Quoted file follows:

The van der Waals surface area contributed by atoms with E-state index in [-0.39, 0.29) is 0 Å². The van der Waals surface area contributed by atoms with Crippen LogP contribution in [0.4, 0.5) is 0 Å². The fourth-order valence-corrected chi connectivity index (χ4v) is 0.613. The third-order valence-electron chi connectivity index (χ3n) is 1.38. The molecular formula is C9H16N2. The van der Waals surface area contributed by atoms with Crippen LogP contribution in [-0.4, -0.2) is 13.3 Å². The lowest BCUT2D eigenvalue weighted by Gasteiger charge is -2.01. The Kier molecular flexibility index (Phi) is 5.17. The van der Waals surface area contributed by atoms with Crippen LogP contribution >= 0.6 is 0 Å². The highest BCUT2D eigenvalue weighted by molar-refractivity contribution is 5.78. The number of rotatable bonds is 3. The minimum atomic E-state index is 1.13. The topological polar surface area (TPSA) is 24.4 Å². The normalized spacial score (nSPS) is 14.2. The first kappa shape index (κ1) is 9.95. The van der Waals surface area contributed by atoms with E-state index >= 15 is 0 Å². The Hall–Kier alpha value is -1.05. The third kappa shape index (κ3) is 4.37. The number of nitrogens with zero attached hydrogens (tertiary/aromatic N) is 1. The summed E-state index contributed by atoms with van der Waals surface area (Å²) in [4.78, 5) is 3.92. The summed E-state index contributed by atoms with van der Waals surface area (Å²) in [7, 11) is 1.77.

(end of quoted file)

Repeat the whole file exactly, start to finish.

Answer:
The van der Waals surface area contributed by atoms with E-state index in [-0.39, 0.29) is 0 Å². The van der Waals surface area contributed by atoms with Crippen LogP contribution in [0.4, 0.5) is 0 Å². The fourth-order valence-corrected chi connectivity index (χ4v) is 0.613. The third-order valence-electron chi connectivity index (χ3n) is 1.38. The molecular formula is C9H16N2. The van der Waals surface area contributed by atoms with Crippen LogP contribution in [-0.4, -0.2) is 13.3 Å². The lowest BCUT2D eigenvalue weighted by Gasteiger charge is -2.01. The Kier molecular flexibility index (Phi) is 5.17. The van der Waals surface area contributed by atoms with Crippen LogP contribution >= 0.6 is 0 Å². The highest BCUT2D eigenvalue weighted by molar-refractivity contribution is 5.78. The number of rotatable bonds is 3. The minimum atomic E-state index is 1.13. The topological polar surface area (TPSA) is 24.4 Å². The normalized spacial score (nSPS) is 14.2. The first kappa shape index (κ1) is 9.95. The van der Waals surface area contributed by atoms with E-state index >= 15 is 0 Å². The Hall–Kier alpha value is -1.05. The third kappa shape index (κ3) is 4.37. The number of nitrogens with zero attached hydrogens (tertiary/aromatic N) is 1. The summed E-state index contributed by atoms with van der Waals surface area (Å²) in [4.78, 5) is 3.92. The summed E-state index contributed by atoms with van der Waals surface area (Å²) in [7, 11) is 1.77.